Great leaders don’t tell you what to do…they show you how it’s done”
[su_dropcap style=”flat”]I[/su_dropcap] SPENT THE SUMMER between high school and my freshmen year in college working at my hometown’s only significant employer; the envelope plant. It was common that the children of current employees worked at the plant during their college summers. (The concept of nepotism in this small town in 1990 was quite foreign.) The building was a two hundred thousand square foot factory that produced good old fashioned, standard white mailing envelopes; some printed, some plain, but millions of them a month. Not those fancy self-adhesive kind. No, these babies were guaranteed to induce paper cuts to the tongue that would bring tears to the toughest of men.
My dad grew up in this town, dropped out of high school to join the Marines, and when he returned, he took a job at that envelope plant and worked there the remainder of his life. After twenty-five years working various line-level jobs, he was promoted to a shift supervisor role. Although he never boasted about the achievement, I knew he was proud, and we were proud of him. During the aforementioned summer I worked there, my dad would often (and not so covertly) drift near my envelope packing station to ensure I wasn’t slacking or sneaking the use of my ‘illegal’ Walkman. One day, content that I was working hard with no distractions, he turned to walk away to search for his next target. As he turned, I was compelled to yell “Hey, don’t you have anything better to do?” But in a much wiser and safer decision I bellowed out “Hey, why aren’t you ever in the office with the other supervisors? “
His simple, but poignant response? “How can I lead if I don’t know what the hell is going on.”
My dad was a man of few words. He wasn’t a philosopher or thought leader. He didn’t have a high school diploma or college degree, but he was a man who knew what leadership meant. Not because of what he said, but because of how he acted. He led by example and never asked anybody to do something he wouldn’t do himself. That’s something that’s stayed with me my entire life and it’s a quality I strive to attain everyday as a leader.
How can I lead if I don’t know what the hell is going on”
The Ivory Tower Syndrome.
Most of us have heard the expression, ‘the ivory tower.’ In our professional lives, the context usually describes the boss or upper management perched in an office somewhere, unaware and ignorant of the demands and challenges that their employees are facing. It’s obvious to most that you cannot lead from this horrible place, so why do some leaders reside in the ivory tower?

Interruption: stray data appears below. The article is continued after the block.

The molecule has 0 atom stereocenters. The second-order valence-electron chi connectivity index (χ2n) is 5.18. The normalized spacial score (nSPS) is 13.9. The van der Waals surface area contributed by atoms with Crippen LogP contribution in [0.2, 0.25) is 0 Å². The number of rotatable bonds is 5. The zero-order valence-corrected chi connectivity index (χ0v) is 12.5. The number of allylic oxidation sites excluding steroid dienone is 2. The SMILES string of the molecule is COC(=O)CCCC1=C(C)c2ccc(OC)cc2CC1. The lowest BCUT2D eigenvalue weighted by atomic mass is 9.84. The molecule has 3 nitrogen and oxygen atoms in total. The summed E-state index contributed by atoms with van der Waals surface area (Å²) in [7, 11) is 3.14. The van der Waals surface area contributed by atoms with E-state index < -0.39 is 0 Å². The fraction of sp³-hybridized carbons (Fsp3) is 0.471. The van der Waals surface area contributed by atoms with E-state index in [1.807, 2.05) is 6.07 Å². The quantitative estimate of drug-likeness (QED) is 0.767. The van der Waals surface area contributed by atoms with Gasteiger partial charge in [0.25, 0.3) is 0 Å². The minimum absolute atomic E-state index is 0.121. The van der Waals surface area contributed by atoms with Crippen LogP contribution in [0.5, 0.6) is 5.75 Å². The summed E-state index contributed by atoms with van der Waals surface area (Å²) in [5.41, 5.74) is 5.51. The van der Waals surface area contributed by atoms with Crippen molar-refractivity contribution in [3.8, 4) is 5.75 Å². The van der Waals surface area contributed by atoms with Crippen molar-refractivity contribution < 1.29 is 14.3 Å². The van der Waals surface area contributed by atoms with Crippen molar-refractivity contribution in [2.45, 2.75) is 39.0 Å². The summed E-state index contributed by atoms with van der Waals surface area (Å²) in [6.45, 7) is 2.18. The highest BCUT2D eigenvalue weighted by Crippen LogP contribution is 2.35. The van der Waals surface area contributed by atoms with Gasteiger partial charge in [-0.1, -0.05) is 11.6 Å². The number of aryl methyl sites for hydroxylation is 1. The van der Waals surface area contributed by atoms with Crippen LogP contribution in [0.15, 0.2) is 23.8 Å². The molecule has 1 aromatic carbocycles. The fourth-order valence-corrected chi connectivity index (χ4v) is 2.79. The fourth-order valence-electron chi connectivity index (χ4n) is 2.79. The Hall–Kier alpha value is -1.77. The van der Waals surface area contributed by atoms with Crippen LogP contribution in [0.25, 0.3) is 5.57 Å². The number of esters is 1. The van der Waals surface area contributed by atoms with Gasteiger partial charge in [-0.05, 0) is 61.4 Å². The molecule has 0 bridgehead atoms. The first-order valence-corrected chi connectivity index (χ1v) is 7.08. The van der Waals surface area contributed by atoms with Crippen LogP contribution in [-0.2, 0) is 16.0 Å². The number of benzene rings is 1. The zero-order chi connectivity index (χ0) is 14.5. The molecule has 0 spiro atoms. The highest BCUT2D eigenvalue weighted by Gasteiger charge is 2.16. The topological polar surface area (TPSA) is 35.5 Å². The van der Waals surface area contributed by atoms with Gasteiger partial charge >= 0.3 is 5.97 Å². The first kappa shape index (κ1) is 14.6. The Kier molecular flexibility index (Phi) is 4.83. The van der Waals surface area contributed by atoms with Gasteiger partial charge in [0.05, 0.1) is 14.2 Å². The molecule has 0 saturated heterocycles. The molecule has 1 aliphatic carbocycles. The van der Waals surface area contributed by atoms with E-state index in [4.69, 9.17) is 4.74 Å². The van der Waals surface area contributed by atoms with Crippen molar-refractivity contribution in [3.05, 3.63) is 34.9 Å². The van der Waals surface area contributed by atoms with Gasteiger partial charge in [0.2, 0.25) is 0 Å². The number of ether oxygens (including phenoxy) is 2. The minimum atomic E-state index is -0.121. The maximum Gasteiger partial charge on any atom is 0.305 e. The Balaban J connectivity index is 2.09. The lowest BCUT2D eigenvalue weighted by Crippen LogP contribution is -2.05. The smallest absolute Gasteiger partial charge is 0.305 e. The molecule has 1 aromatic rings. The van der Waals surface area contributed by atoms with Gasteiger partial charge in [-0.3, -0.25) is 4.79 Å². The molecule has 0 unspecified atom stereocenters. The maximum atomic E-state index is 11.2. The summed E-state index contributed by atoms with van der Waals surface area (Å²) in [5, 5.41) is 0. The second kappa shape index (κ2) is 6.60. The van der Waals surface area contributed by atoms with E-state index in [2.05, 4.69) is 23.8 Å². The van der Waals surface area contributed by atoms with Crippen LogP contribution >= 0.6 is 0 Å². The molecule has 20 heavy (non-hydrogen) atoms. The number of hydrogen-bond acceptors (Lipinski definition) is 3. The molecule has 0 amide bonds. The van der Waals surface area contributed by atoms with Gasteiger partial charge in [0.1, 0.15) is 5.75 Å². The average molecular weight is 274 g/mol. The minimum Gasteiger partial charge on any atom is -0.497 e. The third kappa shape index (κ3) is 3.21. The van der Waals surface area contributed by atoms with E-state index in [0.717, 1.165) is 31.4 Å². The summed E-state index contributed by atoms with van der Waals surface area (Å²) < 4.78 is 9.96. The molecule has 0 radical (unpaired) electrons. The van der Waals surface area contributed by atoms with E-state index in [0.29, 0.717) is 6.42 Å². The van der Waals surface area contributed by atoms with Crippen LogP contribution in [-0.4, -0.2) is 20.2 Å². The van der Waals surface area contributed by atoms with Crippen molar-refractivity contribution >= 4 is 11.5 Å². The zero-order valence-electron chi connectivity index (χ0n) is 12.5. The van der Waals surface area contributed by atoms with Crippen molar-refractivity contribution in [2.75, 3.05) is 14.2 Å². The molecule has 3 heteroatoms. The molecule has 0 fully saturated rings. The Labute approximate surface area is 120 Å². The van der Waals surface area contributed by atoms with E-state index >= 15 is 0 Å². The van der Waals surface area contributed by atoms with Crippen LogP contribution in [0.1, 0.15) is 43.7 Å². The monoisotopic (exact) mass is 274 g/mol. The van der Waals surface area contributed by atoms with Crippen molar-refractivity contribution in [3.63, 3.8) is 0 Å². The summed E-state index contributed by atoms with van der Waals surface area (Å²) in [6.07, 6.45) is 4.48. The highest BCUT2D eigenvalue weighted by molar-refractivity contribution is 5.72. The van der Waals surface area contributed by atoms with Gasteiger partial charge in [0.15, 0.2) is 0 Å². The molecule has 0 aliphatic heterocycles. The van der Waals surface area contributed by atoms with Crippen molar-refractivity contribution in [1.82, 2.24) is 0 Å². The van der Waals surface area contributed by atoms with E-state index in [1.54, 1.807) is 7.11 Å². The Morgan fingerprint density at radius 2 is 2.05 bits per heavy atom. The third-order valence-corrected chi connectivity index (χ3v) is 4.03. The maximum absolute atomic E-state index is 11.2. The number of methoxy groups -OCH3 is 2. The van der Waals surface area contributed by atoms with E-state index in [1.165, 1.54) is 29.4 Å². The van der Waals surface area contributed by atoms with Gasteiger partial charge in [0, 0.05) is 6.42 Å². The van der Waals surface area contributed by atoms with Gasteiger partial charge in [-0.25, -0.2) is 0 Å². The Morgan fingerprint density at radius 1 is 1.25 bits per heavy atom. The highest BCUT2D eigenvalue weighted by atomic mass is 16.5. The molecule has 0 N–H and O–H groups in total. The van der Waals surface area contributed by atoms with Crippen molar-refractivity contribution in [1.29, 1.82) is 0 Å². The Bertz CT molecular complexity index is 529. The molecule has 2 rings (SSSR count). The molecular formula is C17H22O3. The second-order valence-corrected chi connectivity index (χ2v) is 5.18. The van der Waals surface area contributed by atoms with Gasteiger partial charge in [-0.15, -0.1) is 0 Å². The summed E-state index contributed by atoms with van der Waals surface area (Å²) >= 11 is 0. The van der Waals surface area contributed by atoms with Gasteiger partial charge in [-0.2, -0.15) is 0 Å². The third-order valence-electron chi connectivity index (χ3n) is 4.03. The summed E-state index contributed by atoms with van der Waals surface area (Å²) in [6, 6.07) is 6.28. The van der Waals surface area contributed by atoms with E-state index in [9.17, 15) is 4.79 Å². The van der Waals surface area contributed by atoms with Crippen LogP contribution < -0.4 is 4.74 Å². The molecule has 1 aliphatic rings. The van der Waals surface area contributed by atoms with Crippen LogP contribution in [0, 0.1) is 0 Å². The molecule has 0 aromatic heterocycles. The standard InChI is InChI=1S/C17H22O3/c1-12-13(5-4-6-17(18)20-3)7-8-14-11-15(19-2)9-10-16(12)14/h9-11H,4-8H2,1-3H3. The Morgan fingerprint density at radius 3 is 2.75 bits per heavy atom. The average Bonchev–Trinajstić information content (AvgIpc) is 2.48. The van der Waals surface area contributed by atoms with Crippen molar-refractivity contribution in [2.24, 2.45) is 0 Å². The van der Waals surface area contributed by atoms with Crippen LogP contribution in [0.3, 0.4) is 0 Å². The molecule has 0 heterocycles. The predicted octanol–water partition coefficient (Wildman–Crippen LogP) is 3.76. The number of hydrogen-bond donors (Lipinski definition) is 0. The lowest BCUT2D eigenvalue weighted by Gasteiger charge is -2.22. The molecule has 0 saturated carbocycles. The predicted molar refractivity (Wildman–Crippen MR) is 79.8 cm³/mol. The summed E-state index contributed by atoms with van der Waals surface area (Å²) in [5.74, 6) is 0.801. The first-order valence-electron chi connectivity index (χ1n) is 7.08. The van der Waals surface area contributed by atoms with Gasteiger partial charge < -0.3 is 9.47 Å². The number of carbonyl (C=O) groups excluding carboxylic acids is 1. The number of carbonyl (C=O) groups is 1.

The ivory tower is comfortable. It’s safe and reassuring. Managers in the ivory tower pat each other on the back and tell one another how great they are. They pride themselves on focusing on the “big” and “strategic” picture, yet are so far disconnected from reality they’ve lost focus on what’s relevant and important.
The ivory tower is a great place to hide. It hides incompetence, inability, and inexperience. For some leaders, it’s easier to hide in the office all day ‘pretending’ to lead, versus admitting a lack of knowledge, understanding, or ability. That takes humility and courage, and unfortunately, many leaders just don’t possess that.
Too often, ineffective leaders isolate themselves from the day-to-day activity of their business and risk losing touch with their employees, their customers, and even the company’s mission. Isolation is ignorance and it ultimately ends in failure. Just because you don’t like what you hear or see doesn’t mean you should run and hide from it.
Organizational excellence begins with creating an engaged and empowered workforce. The existence of ivory towers within the organization is one of the greatest impediments to creating and sustaining a culture of engagement. Ivory towers can be built and inhabited at any level of supervision or management. As leaders we need to identify if this syndrome exists in our organization, and if it does; destroy it. Although there will be resistance and casualties, the alternative is far more damaging.
One last suggestion about creating a culture of employee engagement. It’s recently very fashionable and popular to conduct employee engagement surveys. Heck, it’s so easy, you can take the survey on your mobile phone in between Instagram updates. Unfortunately, when results are poor and the organization fails to follow through with a concrete plan of action, the problem is exacerbated.
I tend to keep things pretty simple and my advice is this:
If you want everyone on the same page, put the page in front of them. How do you expect your employees to embrace a mission or culture that they don’t see or have any input on? How in the world can managers know what their people need and want without asking them? Oh, and don’t rely exclusively on employee engagement surveys. Ask them through genuine and direct conversation.